USDA Forest Service

Pacific Northwest Research Station

Pacific Northwest Research Station
1220 SW 3rd Ave.
Portland, OR 97204

(503) 808-2100

US Forest Service

Land and Ecosystem Management


Effects of Reintroducing Fire in Eastside Ponderosa Pine Forests

Ponderosa PineOld-growth ponderosa pine in the Metolius Research Natural Area in central Oregon Effects of reintroducing fire in eastside ponderosa pine forests.

Study goal: Dry forests throughout the West have changed substantially in the last 100 years. Much of the change is expressed as accumulated litter and dead and dying trees, increased stand densities, new species compositions, and disruption of historic insect populations. Many forest managers are prescribing a series of repeated burns to return fire to more natural frequencies and to maintain and protect old-growth structural characteristics that are important for wildlife. Yet there is little information available on the effects of repeated fires. This study will help fill that void.


Andrew Youngblood, Research Forester, PNW Research Station
Matt Busse, Research Soil Scientist, Pacific Southwest Research Station
Gregg Riegel, Area Ecologist, Deschutes National Forest

Research description:
  1. How are creation and retention of snags in late-successional/old-growth forests related to periodic fire?
  2. What are the horizontal and vertical structure components of trees in late-successional/old-growth forests and how are these components related to periodic fire?
  3. How is understory plant species diversity in late successional/old-growth forests affected by periodic fire?
  4. What is the relation between overstory canopy cover and understory species composition, cover, and biomass production in late-successional/old-growth forest?
  5. How are soil processes and characteristics in late-successional/old-growth forests affected by periodic fire?
Burn Unit LocationsLocation of the burn units and study plots within the Metolius Research Natural Area in central Oregon.

Study design: We are studying old-growth ponderosa pine (Pinus ponderosa)with understories dominated by antelope bitterbrush (Purshia tridentata) stands within the 581-hectare (1,436 acre) Metolius Research Natural Area on the Deschutes National Forest in central Oregon. Metolius Research Natural Area was established in 1931 to protect and exemplify old-growth ponderosa pine and shrub communities on the east slopes of the Cascade Range. This area currently exhibits symptoms of fire exclusion including reduced rates of tree growth, accumulated litter and ladder fuels, senescent shrubs, and dense regeneration of ponderosa pine. Repeated burns are being applied at 0-, 5-, 10- and 20-year intervals in 12 burn units, These burn intervals were chosen to resemble a mean fire- return interval of 11 years and a range of 4 to 20 years reported for this portion of the Cascade Range. Initial burns were conducted in a randomized block design beginning in the spring of 1992, 1993, and 1994, with blocking based on year of initial burn. Beginning in 1997, all burns were conducted as late season burns. In each unit, we established a 1-hectare (2.47 acre) square plot on which changes in overstory stand structure, spatial arrangement, tree mortality, understory species composition and productivity, and soil carbon and productivity will be characterized.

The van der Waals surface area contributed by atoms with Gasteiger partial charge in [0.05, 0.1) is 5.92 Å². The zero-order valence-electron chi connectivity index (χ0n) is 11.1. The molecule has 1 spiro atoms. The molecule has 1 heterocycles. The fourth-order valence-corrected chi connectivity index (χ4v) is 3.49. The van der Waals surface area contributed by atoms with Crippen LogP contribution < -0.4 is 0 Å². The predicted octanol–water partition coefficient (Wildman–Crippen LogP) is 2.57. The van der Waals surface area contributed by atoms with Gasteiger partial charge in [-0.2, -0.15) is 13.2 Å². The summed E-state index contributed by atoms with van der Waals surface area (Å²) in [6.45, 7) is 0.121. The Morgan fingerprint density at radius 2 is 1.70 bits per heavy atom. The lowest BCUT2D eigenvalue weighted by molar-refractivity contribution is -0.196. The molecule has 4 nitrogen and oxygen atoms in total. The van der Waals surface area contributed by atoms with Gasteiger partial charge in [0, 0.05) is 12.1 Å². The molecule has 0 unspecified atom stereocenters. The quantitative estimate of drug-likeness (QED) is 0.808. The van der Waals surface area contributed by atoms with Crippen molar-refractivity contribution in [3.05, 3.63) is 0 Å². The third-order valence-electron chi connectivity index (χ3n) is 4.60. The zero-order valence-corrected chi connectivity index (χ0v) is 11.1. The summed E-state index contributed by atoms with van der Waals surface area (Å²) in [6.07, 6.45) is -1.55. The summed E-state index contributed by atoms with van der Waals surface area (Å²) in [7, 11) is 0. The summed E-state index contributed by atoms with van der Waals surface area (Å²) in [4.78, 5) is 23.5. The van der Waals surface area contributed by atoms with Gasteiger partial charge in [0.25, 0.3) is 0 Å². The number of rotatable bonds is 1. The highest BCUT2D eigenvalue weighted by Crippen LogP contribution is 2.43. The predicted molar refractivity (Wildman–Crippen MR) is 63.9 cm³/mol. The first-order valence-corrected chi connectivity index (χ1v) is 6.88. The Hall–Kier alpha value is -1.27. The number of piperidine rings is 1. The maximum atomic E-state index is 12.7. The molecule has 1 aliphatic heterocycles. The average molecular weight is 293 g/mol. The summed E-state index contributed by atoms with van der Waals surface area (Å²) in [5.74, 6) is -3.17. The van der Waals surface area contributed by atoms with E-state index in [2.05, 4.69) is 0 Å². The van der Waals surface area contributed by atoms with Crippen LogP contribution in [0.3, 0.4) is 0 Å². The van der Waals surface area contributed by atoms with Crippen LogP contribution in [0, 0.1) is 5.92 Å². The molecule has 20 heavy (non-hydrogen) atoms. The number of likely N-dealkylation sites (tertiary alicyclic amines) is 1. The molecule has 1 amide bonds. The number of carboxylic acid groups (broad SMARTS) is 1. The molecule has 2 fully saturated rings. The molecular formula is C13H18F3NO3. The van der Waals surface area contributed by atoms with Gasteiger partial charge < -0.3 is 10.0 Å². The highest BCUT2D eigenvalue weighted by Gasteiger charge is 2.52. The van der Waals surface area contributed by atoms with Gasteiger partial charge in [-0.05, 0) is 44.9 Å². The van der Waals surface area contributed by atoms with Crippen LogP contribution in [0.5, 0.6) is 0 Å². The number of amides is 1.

Timing of burn treatments by unit at the Metolius Research Natural Area in central Oregon









1992, 2002, 2012




1992, 2012




1992, 1997, 2002, 2007, 2012









1993, 2013




1993, 2003, 2013




1993, 1998, 2003, 2008, 2013





1994, 2014




1994, 1999, 2004, 2009, 2014




1994, 2004, 2014





Initial findings:

    Age DiameterAge-diameter distribution for two sets of sample trees at the Metolius Research Natural Area in central Oregon: dominant and codominant trees in the upper canopy and intermediate and overtopped trees in the lower canopy.


    Natural AreaSpatial point pattern of large live and dead trees in the upper canopy of old-growth plot 32 at the Metolius Research Natural Area in central Oregon.


    Ponderosa PineThe second burn of a 10-year return treatment (2002) in the Metolius Research Natural Area in central Oregon.